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Forgotten mission to rescue Meghalaya miners ends

The rescue-and-retrieval mission in East Jaintia Hills was formally called off on Friday after the Supreme Court gave permission to do so
Rescue work in progress in Meghalaya’s East Jaiñtia Hills

Andrew W. Lyngdoh   |   Shillong   |   Published 13.07.19, 06:05 AM

Unknown to many in the rest of India, a coalmine rescue operation was officially going on for the past 211 days, or seven months, in Meghalaya.

The rescue-and-retrieval mission in East Jaintia Hills, where 15 miners are feared trapped in an illegal rat-hole pit, was formally called off on Friday after the Supreme Court gave permission to do so.

The miners were trapped on December 13, 2018. The issue reached the Supreme Court in January this year following allegations of sluggish official response to the accident because the mine was illegal.

Rat-hole mining is a punishing task, involving cramped and claustrophobia-inducing tunnels that are little more than rat holes.

Eventually, Coal India, Kirloskar Brothers, the Indian Air Force and the Indian Navy joined the rescue operation, which was hampered by flooding.

The navy and several others left after retrieving two bodies while Coal India, Kirloskar Brothers and KSB, a Pune-based German company that helped with pumping out the water, stayed on.

The first body, detected by a remotely operated vehicle of the navy on January 16 and retrieved on January 24, was that of Amir Hussain from Assam’s Chirang district. Hussain’s family identified him from the amulets he had worn. The second body, retrieved on February 27, was that of L. Dimonme Dkhar, a resident of the nearby Lumthari village.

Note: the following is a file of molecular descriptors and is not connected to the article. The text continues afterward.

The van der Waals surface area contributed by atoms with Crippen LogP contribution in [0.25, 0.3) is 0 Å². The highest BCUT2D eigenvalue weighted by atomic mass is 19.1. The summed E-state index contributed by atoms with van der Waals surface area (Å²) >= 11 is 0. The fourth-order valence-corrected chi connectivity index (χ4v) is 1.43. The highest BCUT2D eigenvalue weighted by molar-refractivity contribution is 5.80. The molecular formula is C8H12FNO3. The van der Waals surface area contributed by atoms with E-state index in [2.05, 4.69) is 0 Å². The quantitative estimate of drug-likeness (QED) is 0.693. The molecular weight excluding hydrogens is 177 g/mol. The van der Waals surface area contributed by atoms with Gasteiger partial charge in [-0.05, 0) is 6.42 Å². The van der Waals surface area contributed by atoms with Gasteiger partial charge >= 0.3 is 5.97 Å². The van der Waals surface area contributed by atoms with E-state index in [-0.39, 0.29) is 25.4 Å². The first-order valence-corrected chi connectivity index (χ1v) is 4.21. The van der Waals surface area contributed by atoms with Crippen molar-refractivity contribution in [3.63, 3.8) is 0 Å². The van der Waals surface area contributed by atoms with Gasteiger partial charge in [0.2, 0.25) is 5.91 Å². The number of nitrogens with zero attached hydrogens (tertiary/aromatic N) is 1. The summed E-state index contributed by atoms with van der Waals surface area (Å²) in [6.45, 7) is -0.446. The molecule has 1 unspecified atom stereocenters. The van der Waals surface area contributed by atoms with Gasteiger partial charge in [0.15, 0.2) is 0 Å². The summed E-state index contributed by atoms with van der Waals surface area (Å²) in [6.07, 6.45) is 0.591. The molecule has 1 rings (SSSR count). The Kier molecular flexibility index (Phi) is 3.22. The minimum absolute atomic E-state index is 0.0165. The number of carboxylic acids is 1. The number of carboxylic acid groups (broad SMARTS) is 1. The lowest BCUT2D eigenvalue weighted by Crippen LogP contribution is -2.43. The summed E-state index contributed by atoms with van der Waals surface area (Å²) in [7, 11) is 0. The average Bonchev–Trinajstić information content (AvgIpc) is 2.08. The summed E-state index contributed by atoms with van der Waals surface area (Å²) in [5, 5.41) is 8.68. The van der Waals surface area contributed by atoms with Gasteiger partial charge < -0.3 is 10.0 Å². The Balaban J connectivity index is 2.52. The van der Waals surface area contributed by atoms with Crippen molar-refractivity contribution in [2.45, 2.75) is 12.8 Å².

Sayeb Ali, from Assam’s Chirang district, was the only person who escaped from the mine accident.

The miners’ relatives have been distributed around Rs 3 lakh each as compensation.

Around Rs 3.5 crore had been incurred on the rescue operation till May, East Jaiñtia Hills deputy commissioner F.M. Dopth said on Friday. The amount may go up as contractors, suppliers and others will be submitting bills.

The Centre had told the court that it had to “believe in miracles” for the other miners to come out alive.

The longest recorded survival by trapped miners has been by the “The 33 of San Jose”, who had come out alive after 69 days from a copper-gold mine in Chile in 2010.

On Friday, Meghalaya advocate-general Amit Kumar appeared before the Supreme Court and requested permission for the state government to formally end the operation. “The court allowed the application and permitted the state to stop the operations. All

other prayers, including compensation, have been given up by the petitioner,” Kumar said.

The petitioner was represented by senior advocate Anand Grover, who was in the news on Thursday after the CBI launched controversial raids on his home and the NGO he had co-founded with his wife and senior lawyer Indira Jaising.

Grover did not oppose the Meghalaya government’s plea but sought a standard operating procedure in case of another eventuality. The bench will take up the request after four weeks. 

Additional reporting by PTI


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